Given that last point, it was a surprise to find that the second movement - the first of two in this symphony designated as Nachtmusik - is such a success. Perhaps because it is, quite frankly, less musically ambitious, the Czech players immediately sound more focussed and purposeful. While the brass and strings are warmly incisive, the contrasting passages of flowing melody given to the strings are also especially successful. It is a shame that the cowbells are rather 'in your face' and lack subtlety - what should surely be an atmospheric sound heard faintly across the Moravian meadows unfortunately sounds here more like the dustman sorting through your tin cans for recycling. The cowbells' return in the final movement is, thankfully, far more effectively integrated into the overall sound mix.
Stárek immediately and successfully creates the requisite demonic feel to the third movement and the tension is well maintained. The general effect is satisfyingly spiky, once again avoiding any temptation to smooth the music out. The playing is idiomatically 'rustic', with that dry acoustic helping to create something of a 'village band' sound - the violinists, in particular, must surely have enjoyed all that sliding and skittering among the notes.
The second Nachtmusik is just as successful - free-flowing, relaxed and highly atmospheric, all in all very much of a piece with the two preceding movements. The Czech players seem to have this music in their blood and acquit themselves far more than merely competently.
The finale is a long movement - but it is especially so here as Stárek draws it out to 18:34. For comparisons taken from my shelves, Rafael Kubelik and his Bavarian Radio Symphony Orchestra dash it off in just 16:42, Edo de Waart and the Netherlands Radio Philharmonic Orchestra come in at 17:24, while even Leonard Bernstein can wrap things up in just 17:56 in his 1965 New York Philharmonic recording - though he'd extended that to 18:57 by the time of his 1974 video recording with the Vienna Philharmonic. Stárek's tempi are, nevertheless, eminently sensible and sound, to my own ears, innately right. He keeps the whole movement flowing well, minimising any charge of it sounding episodic and disjointed, though he is forceful and emphatic - as opposed to melodramatic - when required. The strings and woodwinds exhibit an attractive glow in the more intimate passages, while a firm hand effectively restrains the brass. Holding his full power in reserve, the conductor consistently refuses the opportunity to go for broke, so that, while this may not be the most exciting finale to a Mahler 7, it is musically enlightening and effective.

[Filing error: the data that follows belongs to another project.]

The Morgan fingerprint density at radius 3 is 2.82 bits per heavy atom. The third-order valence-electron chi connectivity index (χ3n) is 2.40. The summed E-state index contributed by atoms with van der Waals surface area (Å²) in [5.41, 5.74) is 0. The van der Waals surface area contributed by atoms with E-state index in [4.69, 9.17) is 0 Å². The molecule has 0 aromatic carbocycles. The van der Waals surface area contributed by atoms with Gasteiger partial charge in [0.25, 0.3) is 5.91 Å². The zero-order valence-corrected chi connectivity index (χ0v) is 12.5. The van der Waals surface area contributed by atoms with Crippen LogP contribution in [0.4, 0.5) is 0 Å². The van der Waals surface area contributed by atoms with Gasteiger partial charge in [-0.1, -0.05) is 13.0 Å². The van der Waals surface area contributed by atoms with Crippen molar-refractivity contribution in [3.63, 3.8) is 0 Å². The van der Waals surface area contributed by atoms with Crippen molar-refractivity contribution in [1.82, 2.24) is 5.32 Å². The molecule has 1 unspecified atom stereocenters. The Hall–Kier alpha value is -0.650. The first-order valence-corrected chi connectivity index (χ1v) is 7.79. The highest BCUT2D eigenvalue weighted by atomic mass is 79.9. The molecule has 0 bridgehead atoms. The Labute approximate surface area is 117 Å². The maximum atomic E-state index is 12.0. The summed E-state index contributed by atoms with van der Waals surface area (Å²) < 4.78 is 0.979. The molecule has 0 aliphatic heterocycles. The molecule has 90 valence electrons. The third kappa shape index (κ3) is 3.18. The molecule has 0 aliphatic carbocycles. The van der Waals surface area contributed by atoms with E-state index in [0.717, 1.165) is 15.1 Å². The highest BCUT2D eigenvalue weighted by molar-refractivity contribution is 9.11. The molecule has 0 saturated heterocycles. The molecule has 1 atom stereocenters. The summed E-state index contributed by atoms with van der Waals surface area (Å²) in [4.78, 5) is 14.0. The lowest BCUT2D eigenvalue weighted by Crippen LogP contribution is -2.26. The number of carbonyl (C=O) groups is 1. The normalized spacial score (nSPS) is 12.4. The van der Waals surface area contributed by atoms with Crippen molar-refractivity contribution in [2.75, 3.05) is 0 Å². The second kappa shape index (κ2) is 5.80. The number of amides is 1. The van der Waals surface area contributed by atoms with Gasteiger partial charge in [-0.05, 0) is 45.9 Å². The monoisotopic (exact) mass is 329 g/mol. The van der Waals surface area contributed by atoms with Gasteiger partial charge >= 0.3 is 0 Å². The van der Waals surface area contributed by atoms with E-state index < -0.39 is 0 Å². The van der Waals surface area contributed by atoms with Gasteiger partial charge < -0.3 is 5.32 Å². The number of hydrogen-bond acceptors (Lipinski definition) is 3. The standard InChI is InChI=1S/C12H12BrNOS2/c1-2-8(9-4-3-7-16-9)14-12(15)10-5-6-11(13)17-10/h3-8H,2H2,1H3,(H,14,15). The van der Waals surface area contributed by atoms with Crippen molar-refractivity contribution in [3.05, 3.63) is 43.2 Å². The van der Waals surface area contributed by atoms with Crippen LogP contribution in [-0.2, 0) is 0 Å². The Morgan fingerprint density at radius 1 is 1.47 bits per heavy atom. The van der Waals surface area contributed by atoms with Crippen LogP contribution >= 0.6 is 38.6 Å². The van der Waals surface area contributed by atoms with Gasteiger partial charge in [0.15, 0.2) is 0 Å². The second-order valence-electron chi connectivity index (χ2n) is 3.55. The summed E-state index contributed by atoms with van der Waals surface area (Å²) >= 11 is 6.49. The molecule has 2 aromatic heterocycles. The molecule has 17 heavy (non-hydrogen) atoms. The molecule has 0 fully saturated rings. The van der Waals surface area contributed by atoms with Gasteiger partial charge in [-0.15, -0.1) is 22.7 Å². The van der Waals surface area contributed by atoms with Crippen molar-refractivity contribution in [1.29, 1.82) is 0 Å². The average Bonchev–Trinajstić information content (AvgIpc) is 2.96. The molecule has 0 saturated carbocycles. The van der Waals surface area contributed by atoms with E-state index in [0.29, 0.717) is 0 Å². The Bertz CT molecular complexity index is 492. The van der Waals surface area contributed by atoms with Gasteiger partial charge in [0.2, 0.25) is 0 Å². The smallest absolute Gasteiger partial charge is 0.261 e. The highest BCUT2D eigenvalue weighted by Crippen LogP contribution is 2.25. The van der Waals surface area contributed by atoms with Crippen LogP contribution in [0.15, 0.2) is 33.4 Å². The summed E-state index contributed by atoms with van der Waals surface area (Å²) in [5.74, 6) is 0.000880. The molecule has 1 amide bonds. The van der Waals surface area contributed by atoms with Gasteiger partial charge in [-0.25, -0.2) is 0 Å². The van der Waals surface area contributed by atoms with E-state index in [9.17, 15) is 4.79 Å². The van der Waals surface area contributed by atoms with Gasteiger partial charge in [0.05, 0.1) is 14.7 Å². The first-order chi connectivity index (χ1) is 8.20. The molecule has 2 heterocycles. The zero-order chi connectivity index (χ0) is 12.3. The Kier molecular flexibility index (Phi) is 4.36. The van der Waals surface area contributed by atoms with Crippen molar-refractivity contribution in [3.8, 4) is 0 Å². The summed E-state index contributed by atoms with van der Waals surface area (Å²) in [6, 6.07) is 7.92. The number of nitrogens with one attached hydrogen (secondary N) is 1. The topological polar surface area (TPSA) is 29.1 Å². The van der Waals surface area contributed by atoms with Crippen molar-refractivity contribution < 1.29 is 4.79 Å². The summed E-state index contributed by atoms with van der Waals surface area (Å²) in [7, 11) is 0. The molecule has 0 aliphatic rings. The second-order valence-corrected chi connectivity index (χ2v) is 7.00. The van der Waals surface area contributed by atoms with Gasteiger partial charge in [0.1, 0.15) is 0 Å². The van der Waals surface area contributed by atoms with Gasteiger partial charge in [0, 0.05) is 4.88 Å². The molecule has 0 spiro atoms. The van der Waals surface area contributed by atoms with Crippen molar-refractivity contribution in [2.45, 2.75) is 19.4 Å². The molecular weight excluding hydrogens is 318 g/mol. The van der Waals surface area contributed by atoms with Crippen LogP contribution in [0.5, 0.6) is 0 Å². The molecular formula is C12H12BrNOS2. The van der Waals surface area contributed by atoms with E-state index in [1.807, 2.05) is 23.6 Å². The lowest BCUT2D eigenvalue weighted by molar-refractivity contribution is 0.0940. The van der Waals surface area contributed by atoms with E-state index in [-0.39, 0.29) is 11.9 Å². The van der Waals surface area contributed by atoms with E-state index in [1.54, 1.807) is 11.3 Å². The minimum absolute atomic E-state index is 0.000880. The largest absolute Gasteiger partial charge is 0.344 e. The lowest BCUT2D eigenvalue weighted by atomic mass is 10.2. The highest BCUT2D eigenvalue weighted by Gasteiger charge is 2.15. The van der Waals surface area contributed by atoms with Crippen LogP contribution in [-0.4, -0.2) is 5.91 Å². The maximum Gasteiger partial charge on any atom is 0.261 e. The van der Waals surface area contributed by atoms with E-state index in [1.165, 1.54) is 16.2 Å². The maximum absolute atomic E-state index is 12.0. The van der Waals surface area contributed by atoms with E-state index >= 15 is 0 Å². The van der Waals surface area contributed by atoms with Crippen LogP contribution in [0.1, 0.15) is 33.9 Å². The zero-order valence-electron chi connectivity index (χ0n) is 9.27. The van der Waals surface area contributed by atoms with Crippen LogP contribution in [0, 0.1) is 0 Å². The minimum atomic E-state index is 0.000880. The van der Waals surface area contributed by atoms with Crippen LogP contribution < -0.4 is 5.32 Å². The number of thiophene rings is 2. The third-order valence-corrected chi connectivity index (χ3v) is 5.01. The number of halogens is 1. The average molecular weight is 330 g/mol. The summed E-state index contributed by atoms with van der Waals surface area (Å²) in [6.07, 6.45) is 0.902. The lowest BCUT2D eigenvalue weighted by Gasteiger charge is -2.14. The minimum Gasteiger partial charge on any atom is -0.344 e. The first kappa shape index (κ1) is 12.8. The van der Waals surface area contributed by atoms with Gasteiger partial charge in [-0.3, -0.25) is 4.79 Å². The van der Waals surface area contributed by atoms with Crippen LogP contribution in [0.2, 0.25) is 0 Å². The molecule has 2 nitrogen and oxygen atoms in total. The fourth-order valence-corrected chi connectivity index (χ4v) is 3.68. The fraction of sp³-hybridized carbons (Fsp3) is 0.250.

Apart, then, from a brief moment or two in the opening movement, this is a worthwhile performance that held my concentration and one that I certainly enjoyed rather more than others from much starrier forces. Perhaps it is rather fanciful, but it ultimately seemed to me to be something of a provincial, Moravian version of Mahler - meant not in the slightest sense pejoratively but so as to stress its distance of that glossy, high-powered, exaggerated neuroticism so frequently encountered - did anyone mention Bernstein? It is good to encounter, just once in a while, a performance like this one that takes the composer very much back to his roots.